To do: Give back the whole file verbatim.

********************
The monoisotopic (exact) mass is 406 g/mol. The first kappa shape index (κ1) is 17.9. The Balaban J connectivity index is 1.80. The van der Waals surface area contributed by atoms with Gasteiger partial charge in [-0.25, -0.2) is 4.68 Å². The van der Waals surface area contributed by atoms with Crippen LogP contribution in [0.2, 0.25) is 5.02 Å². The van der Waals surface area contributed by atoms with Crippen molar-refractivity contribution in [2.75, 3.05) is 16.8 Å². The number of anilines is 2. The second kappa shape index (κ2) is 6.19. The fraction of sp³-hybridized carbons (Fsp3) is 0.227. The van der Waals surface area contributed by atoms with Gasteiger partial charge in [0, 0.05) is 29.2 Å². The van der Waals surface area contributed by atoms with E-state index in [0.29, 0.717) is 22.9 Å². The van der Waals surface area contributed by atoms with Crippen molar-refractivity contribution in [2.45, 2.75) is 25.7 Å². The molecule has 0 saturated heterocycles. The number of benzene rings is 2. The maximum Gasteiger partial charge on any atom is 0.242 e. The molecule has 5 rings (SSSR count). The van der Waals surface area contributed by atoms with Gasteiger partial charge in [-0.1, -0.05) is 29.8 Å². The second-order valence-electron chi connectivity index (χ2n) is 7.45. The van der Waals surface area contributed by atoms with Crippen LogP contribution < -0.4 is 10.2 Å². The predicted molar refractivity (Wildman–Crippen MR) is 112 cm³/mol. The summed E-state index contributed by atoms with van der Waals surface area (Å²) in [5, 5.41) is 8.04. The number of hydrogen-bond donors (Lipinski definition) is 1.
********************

The monoisotopic (exact) mass is 406 g/mol. The first kappa shape index (κ1) is 17.9. The Balaban J connectivity index is 1.80. The van der Waals surface area contributed by atoms with Gasteiger partial charge in [-0.25, -0.2) is 4.68 Å². The van der Waals surface area contributed by atoms with Crippen LogP contribution in [0.2, 0.25) is 5.02 Å². The van der Waals surface area contributed by atoms with Crippen molar-refractivity contribution in [2.75, 3.05) is 16.8 Å². The number of anilines is 2. The second kappa shape index (κ2) is 6.19. The fraction of sp³-hybridized carbons (Fsp3) is 0.227. The van der Waals surface area contributed by atoms with Gasteiger partial charge in [0, 0.05) is 29.2 Å². The van der Waals surface area contributed by atoms with E-state index in [0.29, 0.717) is 22.9 Å². The van der Waals surface area contributed by atoms with Crippen molar-refractivity contribution in [2.45, 2.75) is 25.7 Å². The molecule has 0 saturated heterocycles. The number of benzene rings is 2. The maximum Gasteiger partial charge on any atom is 0.242 e. The molecule has 5 rings (SSSR count). The van der Waals surface area contributed by atoms with Gasteiger partial charge in [-0.1, -0.05) is 29.8 Å². The second-order valence-electron chi connectivity index (χ2n) is 7.45. The van der Waals surface area contributed by atoms with Crippen LogP contribution < -0.4 is 10.2 Å². The predicted molar refractivity (Wildman–Crippen MR) is 112 cm³/mol. The summed E-state index contributed by atoms with van der Waals surface area (Å²) in [5, 5.41) is 8.04. The number of hydrogen-bond donors (Lipinski definition) is 1.